Book review

The Goldfinch

The Goldfinch
Read date: Oct 2018

The Goldfinch by Donna Tartt
My rating: 5 of 5 stars

I’ve just finished The Goldfinch, and wow, I’m at a bit of a loss for words. This is an epic book in every sense – the prose is quite extraordinary, with hugely evocative descriptions of a scene or a person, sentences going across many many lines, and then a single phrase that stops you in your tracks, leaving you gazing about as if someone has unexpectedly slapped you across the face with a wet towel. And even though it is 800+ pages, the story is gripping throughout, a real page-turner, as my neglected wife would tell you!

In some ways it’s a book of two halves, with a gap of eight years between them, and if I had a criticism it’s perhaps that the second half was longer than it needed to be. Although the descriptions and paragraphs are still as compelling as the first, perhaps we could have sped up the pace a little at times in that second half. Much more than that, I cannot say, for fear of revealing any of the many twists and turns within. I was reminded on the one hand of Edith Wharton and The House of Mirth, for the detailed and exquisite descriptions, and on the other hand of Cormac McCarthy and Blood Meridian, for the despair and depth written into almost every line.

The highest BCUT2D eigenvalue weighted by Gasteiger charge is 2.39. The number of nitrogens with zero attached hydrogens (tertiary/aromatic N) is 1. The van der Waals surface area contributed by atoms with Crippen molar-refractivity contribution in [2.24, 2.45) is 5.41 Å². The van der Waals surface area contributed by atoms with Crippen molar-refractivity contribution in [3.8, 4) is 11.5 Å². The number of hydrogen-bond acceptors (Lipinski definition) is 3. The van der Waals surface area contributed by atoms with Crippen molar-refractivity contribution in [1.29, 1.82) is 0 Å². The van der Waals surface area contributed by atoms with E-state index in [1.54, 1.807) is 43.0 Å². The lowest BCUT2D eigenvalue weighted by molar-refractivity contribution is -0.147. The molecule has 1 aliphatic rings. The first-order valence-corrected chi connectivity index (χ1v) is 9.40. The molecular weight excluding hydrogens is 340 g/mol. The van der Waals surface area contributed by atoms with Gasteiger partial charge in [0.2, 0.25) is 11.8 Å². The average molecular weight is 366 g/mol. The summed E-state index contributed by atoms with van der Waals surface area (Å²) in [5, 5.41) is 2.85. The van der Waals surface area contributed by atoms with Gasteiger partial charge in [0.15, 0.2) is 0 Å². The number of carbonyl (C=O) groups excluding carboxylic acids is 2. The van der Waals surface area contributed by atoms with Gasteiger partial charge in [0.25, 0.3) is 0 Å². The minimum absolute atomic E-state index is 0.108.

Regardless of my minor quibble about the second half, this is a book that is going to live large in my imagination. The characters, the colour and vividness of the scenes, all quite astonishing. Even the conclusion is a revelation, throwing the rest of the book into a new light.

And, dear reader, if I could write one sentence as beautifully as Donna Tart writes 841 pages, I think I would die happy.

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